KABUL (Pajhwok): The ongoing conflict in Afghanistan, exacting a heavy toll on civilians, remains among the deadliest in the world, says a top UN human rights official. Mahamane Cissé-Gouro, in charge of the Field Operations and Technical Cooperation Division of the Office of the High Commissioner for Human Rights, made the remarks.
The official was presenting the high commissioner’s report to the UN Human Rights Commission’s 46th session. While Afghanistan should have moved closer towards peace, civilians continued to suffer and lose their lives due to intensifying violence in the country, he pointed out.
The deliberate killing of human rights defenders and journalists had been particularly shocking in the last few months and since the start of the Afghanistan peace negotiations, said the report from the high commissioner for human rights. Civil society and media had an important role to play, the Afghan people needed their voices and opinions and the government should provide them with space to operate, she wrote.
Anti-government forces must stop targeting them, the UN’s human rights chief stressed in her report. Participants voiced their concern at civilians continuing to bear the brunt of the conflict since the launch of the peace negotiations. Almost half of the casualties were women and children.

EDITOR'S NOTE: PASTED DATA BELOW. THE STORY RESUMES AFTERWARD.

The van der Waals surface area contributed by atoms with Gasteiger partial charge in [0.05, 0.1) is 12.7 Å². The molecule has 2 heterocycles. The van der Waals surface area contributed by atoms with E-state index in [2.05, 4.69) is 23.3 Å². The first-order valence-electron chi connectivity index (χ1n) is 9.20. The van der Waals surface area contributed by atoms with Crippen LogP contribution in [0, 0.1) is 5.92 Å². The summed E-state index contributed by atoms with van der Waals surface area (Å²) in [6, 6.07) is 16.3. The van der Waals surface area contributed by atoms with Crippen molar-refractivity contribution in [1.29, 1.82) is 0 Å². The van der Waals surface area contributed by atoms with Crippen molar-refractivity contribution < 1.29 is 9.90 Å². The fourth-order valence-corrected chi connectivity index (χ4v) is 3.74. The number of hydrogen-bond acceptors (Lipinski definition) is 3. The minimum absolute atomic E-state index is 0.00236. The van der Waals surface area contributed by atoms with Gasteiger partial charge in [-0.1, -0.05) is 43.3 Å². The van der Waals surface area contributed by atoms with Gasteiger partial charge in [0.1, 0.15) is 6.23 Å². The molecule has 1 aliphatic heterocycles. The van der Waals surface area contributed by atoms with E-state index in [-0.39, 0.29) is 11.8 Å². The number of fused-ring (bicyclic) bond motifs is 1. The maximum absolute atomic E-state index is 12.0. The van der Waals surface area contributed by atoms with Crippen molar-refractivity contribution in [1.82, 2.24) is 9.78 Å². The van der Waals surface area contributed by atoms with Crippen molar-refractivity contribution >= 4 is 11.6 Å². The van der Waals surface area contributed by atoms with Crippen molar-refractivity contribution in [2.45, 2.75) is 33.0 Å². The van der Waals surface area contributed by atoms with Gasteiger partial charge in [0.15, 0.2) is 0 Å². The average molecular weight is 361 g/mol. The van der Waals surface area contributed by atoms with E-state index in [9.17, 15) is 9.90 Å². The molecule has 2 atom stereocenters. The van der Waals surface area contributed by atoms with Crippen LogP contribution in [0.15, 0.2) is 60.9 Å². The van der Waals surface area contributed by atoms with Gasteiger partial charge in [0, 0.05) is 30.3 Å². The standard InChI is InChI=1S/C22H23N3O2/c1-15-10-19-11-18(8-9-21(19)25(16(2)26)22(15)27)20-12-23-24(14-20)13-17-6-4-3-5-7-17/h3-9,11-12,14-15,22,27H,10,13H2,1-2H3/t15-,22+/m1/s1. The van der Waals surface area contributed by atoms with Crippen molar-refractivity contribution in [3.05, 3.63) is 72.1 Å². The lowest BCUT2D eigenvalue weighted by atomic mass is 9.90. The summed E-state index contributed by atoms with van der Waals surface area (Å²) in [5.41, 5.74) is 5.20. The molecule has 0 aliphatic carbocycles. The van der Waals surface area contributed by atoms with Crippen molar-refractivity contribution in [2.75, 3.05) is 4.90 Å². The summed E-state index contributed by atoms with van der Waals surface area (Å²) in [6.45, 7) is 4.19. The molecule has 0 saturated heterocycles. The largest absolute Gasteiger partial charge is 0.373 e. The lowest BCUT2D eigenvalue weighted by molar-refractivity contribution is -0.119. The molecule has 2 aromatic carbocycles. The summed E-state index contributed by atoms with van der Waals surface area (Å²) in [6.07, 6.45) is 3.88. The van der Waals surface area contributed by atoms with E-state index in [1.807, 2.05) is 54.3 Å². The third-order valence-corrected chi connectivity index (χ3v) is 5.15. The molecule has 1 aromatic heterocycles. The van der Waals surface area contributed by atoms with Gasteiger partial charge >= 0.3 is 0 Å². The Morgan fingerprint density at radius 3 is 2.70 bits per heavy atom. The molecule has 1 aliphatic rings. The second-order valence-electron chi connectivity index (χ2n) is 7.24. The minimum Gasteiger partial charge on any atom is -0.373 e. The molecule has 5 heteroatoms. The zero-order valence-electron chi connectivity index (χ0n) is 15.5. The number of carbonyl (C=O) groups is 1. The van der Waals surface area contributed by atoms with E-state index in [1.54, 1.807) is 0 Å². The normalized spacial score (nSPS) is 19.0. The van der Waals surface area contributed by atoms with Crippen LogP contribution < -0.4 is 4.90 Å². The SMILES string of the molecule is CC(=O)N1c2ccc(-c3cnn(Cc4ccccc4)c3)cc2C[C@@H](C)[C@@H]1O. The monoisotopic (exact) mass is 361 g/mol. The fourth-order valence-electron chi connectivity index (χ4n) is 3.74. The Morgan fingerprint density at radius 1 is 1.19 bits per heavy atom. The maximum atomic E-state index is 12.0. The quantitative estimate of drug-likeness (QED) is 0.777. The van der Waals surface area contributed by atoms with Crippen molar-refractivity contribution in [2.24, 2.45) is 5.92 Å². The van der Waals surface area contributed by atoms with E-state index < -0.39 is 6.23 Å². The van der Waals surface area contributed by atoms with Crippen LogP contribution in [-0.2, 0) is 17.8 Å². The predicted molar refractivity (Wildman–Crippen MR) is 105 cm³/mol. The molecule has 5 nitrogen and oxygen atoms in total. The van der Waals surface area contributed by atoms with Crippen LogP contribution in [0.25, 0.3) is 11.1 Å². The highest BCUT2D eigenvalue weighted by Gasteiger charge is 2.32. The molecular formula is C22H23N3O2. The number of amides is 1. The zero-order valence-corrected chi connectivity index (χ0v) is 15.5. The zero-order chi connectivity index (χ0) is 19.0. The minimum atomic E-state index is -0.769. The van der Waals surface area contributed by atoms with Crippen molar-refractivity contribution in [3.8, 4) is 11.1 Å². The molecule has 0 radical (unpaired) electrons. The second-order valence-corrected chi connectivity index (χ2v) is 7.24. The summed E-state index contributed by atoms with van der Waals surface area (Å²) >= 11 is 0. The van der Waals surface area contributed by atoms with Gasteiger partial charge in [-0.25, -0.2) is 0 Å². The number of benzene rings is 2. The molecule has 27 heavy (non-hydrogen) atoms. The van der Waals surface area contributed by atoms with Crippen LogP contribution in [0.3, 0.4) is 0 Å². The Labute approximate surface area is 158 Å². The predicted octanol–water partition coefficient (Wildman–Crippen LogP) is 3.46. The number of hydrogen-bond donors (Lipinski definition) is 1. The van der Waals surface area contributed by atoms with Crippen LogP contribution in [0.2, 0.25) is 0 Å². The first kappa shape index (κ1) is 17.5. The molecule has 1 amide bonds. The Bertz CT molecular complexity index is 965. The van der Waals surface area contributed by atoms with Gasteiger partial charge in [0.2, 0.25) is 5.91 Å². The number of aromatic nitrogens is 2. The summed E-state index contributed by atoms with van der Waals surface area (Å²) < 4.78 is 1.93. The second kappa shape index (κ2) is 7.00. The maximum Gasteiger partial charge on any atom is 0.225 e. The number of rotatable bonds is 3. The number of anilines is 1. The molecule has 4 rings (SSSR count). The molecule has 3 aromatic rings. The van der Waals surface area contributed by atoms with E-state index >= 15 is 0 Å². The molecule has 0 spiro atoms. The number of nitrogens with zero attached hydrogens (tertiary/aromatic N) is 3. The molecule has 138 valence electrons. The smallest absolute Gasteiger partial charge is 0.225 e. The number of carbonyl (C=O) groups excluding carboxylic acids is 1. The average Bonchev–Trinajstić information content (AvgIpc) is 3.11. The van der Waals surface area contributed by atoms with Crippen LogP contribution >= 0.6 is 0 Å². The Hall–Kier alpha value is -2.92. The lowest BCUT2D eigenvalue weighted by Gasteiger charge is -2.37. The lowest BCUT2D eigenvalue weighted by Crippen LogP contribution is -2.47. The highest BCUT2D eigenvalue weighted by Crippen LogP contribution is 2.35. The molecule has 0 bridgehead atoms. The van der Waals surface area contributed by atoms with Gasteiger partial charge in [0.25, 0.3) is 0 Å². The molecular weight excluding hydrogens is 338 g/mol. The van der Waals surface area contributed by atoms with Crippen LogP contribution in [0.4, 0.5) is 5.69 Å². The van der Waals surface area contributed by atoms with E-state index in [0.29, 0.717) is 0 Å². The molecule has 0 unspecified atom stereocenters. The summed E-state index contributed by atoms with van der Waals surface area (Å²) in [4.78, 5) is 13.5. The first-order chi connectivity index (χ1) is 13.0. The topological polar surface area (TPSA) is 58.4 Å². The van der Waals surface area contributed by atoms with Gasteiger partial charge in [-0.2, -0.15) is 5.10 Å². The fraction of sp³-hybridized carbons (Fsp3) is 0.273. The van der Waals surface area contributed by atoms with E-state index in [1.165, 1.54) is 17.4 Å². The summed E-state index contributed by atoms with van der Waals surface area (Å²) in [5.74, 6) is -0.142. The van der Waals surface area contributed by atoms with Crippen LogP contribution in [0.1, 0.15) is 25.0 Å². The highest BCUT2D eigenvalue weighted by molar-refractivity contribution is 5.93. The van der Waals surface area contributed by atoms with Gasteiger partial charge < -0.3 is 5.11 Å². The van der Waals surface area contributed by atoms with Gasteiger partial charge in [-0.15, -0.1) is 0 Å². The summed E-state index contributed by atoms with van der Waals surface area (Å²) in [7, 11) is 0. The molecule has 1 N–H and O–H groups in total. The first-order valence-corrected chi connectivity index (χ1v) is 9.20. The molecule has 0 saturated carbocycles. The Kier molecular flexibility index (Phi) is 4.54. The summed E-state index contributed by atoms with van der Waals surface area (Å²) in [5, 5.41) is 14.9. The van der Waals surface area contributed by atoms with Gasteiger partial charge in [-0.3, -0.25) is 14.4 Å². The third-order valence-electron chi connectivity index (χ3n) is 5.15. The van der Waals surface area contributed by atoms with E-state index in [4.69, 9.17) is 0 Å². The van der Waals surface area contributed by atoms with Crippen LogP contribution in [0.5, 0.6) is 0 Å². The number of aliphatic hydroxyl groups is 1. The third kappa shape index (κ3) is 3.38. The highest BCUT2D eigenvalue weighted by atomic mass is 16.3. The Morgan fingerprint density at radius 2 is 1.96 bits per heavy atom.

Afghanistan was at a critical point which was particularly crucial for Afghan women, Cissé-Gouro noted, calling for their meaningful participation in the peace process. The Afghan Independent Human Rights Commission (AIHRC) played a jey role despite its staff being directly targeted, the meeting noted.
In a video message to the session, AIHRC Chairperson Shahaezad Akbar underlined the need for a ceasefire and protection of the civic space for the peace process to be seen as credible by all Afghans. According to AIHRC figures, Akbar said, targeted killings were the second leading cause of civilian casualties in Afghanistan in 2020 — a “threefold increase compared to 2019.
“While those who can are leaving the country, many across Afghanistan felt silenced by fear and are constrained in their activism. This unimaginable attack on Afghanistan’s civic space is ongoing and the world is not doing enough to stop it.” She urged the United Nations and the global human rights community to stand by Afghans and urge both parties to stop the violence and continue engaging in peace negotiations. The peace negotiations represented an historic opportunity for the parties to the conflict to consider the irreversible loss the war had inflicted on the people, remarked Cissé-Gouro.